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The Bubble Suit

David Vetter (pictured here with his mother and father) took his first steps outside of his isolation bubble thanks to a little NASA ingenuity.

AP Photo/NASA

John Travolta and Jake Gyllenhaal might have enjoyed happy endings in their portrayals of the "Bubble Boy," but the real story ended tragically in 1984 when 12-year-old David Vetter died in the months following a bone marrow transplant that his doctors had hoped would reverse his severe combined immunodeficiency.

David spent almost the entirety of his short life within the cramped confines of stationary and mobility NASA-built bubbles (more technically referred to as isolators) except for a brief span before his death and during a series of outings starting in 1977, the year the space agency gave him a special gift. Then 5 years old, David received a Mobile Biological Isolation System: the infamous bubble suit.

The custom-built contraption (which also included a mobile support vehicle) cost $50,000 to make and came with a 54-page instructional manual [source: PBS]. It frightened David to enter it for the first time -- he had to make his way through an 8-foot-long (2.5-meter-long) tunnel to reach the form-fitting suit component. But once inside the mobile bubble suit, he was excited by the novelty of everyday experiences like being able to hand things to other people and walk for more than a few steps in any direction. Eventually, however, the practice of using the bubble suit began to unnerve him, and he ceased venturing about.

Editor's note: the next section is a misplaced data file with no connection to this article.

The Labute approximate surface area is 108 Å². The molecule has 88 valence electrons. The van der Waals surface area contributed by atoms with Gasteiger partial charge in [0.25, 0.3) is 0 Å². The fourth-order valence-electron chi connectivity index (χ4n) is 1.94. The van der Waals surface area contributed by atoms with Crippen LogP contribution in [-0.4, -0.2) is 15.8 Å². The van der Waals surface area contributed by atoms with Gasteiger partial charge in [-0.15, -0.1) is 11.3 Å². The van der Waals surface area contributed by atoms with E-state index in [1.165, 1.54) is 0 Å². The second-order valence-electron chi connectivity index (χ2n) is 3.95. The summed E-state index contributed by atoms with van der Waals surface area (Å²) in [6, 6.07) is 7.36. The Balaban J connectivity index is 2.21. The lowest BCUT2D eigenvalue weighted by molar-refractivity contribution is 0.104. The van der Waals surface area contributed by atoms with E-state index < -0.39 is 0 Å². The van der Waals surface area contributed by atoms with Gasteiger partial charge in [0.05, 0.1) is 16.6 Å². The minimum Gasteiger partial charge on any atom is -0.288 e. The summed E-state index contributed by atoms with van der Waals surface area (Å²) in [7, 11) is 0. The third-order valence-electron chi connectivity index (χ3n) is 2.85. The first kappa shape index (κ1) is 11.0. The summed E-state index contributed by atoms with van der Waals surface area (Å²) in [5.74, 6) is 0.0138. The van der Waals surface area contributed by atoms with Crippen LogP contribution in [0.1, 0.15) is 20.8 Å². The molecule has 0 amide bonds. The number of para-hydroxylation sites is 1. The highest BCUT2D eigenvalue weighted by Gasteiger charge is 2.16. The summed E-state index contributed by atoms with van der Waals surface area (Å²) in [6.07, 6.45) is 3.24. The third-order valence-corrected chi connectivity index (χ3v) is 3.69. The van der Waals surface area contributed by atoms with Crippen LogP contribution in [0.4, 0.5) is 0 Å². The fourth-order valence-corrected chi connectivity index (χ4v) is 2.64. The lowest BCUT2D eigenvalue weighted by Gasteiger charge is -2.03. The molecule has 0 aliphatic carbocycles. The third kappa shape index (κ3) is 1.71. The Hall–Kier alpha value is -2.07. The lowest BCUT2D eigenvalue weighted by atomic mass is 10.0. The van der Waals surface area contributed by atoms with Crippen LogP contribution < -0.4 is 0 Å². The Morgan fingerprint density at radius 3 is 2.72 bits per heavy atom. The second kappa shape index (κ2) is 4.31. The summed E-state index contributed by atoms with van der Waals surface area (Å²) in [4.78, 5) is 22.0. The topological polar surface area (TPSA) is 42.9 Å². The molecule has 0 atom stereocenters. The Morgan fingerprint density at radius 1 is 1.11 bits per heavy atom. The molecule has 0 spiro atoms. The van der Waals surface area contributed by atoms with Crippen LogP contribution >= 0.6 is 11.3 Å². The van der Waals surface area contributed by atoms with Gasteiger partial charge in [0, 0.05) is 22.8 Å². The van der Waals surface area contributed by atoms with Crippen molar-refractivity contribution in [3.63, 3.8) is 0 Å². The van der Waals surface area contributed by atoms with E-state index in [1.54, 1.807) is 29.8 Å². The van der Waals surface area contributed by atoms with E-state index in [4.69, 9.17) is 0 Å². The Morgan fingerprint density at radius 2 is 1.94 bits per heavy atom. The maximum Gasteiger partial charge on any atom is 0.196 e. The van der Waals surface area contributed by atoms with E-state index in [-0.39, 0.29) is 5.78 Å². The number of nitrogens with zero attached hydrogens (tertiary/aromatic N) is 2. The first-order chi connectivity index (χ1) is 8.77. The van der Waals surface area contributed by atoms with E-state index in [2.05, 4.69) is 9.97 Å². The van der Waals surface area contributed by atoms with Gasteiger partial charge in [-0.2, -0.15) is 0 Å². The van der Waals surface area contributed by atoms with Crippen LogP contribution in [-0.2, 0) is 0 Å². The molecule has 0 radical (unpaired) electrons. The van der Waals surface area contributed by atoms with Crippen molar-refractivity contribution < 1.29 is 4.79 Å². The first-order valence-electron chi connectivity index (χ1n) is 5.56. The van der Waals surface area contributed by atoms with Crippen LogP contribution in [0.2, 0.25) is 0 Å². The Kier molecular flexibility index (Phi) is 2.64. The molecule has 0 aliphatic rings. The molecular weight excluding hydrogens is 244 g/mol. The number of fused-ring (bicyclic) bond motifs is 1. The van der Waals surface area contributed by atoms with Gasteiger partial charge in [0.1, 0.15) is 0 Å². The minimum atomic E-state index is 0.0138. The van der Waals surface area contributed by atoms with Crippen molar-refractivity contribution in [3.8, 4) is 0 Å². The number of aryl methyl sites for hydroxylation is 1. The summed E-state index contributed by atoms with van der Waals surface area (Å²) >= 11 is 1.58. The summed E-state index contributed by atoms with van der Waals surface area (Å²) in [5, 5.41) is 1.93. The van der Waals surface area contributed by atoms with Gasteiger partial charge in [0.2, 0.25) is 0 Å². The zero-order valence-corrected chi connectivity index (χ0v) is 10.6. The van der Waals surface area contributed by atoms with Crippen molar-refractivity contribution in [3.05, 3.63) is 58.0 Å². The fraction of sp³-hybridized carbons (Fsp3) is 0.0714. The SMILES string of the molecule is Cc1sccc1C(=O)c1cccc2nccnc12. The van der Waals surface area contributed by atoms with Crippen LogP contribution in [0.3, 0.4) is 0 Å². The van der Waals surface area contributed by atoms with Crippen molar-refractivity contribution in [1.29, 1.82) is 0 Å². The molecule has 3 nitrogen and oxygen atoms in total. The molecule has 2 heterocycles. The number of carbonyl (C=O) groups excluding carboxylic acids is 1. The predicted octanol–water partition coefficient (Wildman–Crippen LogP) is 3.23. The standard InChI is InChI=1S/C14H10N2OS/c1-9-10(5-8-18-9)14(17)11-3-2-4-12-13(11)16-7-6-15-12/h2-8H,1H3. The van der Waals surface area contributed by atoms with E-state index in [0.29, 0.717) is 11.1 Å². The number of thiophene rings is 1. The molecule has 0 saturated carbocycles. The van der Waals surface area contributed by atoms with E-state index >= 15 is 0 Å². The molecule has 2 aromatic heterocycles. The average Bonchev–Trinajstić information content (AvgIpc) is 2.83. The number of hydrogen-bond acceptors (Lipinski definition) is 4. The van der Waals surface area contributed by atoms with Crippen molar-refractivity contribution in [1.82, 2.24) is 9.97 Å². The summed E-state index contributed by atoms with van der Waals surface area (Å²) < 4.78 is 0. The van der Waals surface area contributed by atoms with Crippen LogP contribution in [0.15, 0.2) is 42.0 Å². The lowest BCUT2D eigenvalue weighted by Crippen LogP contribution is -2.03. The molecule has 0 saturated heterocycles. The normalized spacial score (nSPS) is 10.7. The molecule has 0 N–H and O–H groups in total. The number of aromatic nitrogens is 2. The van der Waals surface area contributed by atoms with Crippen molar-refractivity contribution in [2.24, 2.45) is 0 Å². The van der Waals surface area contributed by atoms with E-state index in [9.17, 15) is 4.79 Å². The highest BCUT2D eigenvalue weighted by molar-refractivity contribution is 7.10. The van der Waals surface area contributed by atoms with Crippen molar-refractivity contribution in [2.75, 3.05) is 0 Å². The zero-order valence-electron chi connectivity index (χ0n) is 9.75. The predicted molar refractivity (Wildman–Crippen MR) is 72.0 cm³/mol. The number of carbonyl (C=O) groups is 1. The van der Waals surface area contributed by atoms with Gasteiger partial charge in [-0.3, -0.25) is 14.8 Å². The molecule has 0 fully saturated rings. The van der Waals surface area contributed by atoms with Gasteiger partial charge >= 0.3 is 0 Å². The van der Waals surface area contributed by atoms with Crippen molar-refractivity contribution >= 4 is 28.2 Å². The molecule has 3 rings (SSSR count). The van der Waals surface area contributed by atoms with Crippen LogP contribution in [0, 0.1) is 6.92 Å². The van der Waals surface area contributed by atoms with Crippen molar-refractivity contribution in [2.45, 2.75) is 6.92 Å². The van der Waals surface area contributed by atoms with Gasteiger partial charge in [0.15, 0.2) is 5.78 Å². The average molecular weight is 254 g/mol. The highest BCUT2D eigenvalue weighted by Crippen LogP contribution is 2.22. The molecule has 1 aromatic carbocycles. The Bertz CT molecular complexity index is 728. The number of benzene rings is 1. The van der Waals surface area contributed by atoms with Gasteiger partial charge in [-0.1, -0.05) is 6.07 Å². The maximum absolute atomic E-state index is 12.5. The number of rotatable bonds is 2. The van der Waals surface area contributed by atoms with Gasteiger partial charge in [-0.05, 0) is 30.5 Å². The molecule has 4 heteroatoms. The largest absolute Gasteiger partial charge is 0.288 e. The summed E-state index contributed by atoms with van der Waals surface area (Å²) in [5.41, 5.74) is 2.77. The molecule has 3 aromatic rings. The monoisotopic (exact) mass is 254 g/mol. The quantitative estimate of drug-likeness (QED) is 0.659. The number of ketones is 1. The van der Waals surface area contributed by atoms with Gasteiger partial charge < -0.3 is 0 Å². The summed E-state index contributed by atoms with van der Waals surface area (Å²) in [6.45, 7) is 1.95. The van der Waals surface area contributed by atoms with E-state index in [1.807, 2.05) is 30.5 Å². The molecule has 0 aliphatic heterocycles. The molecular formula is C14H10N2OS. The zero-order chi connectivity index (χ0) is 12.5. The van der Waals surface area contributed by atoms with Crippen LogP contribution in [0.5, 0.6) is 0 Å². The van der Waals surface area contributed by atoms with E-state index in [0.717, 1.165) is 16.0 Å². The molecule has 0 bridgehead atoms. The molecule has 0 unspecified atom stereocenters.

Apart from David's bubble suit and its accompanying mobile support vehicle, the Smithsonian also acquired one of his stationary isolation units and several of his possessions including games, toys and drawings.

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